The wind of change blew through Kelso Racecourse on Wednesday. It was just a shame that it had to blow at speeds of up to 77mph.
On the day that One For Arthur, the 2017 Grand National winner, became the first horse to parade in the new Parade Ring and Winners Enclosure, a number of other ‘firsts’ were being recorded around the racecourse.
Each racecourse has its own unique character. One of the great pleasures of racing in Britain is exploring them all.
The late Alan Lee, racing correspondent of The Times, visited the Scottish Borders as part of his nationwide tour and described Kelso as “Britain’s friendliest racecourse”, an epithet that has stuck. Not, I suspect, because the staff at Britain’s other racecourses aren’t very friendly (almost without exception they are an exceedingly amiable bunch), but because the customers that frequent Kelso tend to be incredibly welcoming too.
According to thebananapolice.com website, 100 billion bananas are eaten every year. Most of them are of the Cavendish variety, which apparently has nothing to do with Lord Cavendish, Chairman of the Cartmel Steeplechase company, although I like to think there’s a connection there somewhere.
When viewed against the limitless dimensions of outer-space, it may seem as though the two Voyager space-craft drift serenely in space, barely moving at all – when in reality they are the fastest man-made objects in existence, travelling at nearly 39,000 mph as they speed away from Earth.
Just like the Voyager craft, it may seem as though nothing ever changes in the traditional sport of horseracing. Yet, in truth, the landscape shifts continually and racecourses have to change with it. Most of these changes are seamless, but every now and then something happens that is seismic…
Having discovered that the world record for eating M&Ms with chopsticks, while blindfolded, stands at just twenty of the multi-coloured sweets in one minute, I have commenced a period of intensive training.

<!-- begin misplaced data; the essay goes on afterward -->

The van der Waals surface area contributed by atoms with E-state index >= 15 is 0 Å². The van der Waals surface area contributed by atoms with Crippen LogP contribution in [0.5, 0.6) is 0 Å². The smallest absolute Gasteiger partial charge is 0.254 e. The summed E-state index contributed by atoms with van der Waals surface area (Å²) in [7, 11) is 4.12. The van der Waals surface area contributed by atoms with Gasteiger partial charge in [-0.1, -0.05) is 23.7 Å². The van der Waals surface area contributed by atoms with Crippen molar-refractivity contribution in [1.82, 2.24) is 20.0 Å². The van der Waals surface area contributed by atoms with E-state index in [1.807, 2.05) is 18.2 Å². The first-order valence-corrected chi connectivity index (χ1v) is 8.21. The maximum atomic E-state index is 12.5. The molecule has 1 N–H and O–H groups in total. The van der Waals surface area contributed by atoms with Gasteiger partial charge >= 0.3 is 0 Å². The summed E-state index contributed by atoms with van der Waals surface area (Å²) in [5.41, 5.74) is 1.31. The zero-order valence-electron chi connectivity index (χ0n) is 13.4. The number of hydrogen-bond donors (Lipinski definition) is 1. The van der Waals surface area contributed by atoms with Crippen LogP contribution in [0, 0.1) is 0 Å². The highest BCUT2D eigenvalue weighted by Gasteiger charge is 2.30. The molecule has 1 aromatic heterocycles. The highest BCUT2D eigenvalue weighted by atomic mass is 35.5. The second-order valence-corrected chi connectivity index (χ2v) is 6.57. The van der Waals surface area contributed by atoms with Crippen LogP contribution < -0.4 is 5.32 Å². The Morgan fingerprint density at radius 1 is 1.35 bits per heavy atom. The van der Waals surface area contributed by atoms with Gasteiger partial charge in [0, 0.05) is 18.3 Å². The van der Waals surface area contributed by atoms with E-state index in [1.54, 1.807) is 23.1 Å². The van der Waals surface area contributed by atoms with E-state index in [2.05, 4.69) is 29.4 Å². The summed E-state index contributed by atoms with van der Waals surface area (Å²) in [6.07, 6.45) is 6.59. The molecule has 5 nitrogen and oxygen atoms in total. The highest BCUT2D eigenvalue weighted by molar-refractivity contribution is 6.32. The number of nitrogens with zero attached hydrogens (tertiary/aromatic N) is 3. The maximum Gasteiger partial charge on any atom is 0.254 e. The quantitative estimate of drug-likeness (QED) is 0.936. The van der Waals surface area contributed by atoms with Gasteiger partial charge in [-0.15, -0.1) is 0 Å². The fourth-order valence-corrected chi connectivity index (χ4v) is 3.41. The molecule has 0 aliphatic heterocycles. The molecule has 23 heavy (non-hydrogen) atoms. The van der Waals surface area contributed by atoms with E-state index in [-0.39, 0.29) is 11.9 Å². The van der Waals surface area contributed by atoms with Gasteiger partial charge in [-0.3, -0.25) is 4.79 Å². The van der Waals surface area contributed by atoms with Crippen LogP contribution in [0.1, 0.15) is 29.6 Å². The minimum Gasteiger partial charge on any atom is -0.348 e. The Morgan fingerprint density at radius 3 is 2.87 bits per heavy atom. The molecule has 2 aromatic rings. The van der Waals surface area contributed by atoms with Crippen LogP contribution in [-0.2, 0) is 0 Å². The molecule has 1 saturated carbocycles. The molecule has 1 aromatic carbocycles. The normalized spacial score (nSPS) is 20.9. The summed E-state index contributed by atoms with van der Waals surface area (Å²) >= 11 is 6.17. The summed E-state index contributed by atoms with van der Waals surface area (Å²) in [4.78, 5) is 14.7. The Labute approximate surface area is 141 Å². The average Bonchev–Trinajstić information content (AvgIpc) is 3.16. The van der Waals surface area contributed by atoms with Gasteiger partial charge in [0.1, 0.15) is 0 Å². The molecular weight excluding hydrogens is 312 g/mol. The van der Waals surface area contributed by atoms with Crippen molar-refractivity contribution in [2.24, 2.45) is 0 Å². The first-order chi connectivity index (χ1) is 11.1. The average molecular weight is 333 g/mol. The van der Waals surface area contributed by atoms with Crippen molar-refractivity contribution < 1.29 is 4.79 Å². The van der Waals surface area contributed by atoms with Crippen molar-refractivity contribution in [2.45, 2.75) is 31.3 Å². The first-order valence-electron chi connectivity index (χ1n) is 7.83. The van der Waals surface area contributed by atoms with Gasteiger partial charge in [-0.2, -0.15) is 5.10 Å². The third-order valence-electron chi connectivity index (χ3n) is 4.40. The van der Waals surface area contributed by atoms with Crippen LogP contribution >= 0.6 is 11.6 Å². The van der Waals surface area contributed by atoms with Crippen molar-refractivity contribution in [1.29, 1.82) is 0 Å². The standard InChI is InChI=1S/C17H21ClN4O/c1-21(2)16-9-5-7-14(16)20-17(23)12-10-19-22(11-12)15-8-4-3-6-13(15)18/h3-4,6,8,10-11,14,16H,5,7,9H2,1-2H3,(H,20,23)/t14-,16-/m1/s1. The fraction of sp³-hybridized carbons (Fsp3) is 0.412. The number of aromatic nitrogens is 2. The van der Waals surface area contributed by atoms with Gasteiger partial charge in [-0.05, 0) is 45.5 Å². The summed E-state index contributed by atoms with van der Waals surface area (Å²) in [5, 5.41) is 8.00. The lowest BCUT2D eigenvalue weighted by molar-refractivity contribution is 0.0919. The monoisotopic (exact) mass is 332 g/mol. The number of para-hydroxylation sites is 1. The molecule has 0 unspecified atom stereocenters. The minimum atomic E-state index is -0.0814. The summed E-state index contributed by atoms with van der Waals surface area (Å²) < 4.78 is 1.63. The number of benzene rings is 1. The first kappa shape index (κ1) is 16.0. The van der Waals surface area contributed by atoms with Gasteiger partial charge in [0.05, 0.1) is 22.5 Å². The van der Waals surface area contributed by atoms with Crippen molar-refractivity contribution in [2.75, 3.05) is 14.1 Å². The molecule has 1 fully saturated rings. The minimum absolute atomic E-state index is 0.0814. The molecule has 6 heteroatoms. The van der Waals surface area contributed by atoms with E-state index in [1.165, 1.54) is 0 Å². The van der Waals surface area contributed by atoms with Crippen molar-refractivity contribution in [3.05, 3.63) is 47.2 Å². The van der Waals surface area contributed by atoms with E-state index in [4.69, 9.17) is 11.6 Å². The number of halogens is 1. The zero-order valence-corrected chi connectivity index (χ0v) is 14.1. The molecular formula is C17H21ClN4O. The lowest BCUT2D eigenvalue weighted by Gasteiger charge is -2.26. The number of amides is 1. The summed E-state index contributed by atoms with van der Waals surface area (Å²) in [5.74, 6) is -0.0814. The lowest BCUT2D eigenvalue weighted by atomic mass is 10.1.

The record sounds quite achievable and, fortunately, there is a training course next month which should help me to set a new record very soon. Entitled ‘Eat Like a Champion’, the evening with Dr George Wilson has been arranged by Racing Welfare and will take place at Hawick Rugby Club on Tuesday 18th September.
“Daddy, what do you think will be the next step in evolution?” This question asked as we pelt at 60 mph, on the school run, up the A68 about three months ago.
Fortunately the answer was directly in front of me, written across the windscreen in ten-thousand tiny, yellowy-red smudges. “The next step in the evolutionary path of insects,” I said confidently, “is that they will develop a sense of perspective which helps them to calculate the speed of oncoming vehicles, thereby enabling mutant insects to swerve and avoid the car. Most of the standard insects will be wiped out on the A68, the A7 and the A1, leaving those with the mutant gene to take over the World.”
On the hill behind our house, the ewes have been separated from their lambs and the noise is deafening. On one side of the road, the lambs are bleating BAA BAAAA! In a separate field, on the other side of the road, the ewes are echoing in a slightly deeper tone: BAERRE BAERRE!
In the process of stripping away tarmac surfaces, in order to make space for the new parade ring at Kelso Racecourse, we’ve discovered an old water well. At least five metres deep and half full of water, the well is constructed from small boulders and situated behind the listed Grandstand, built in 1822.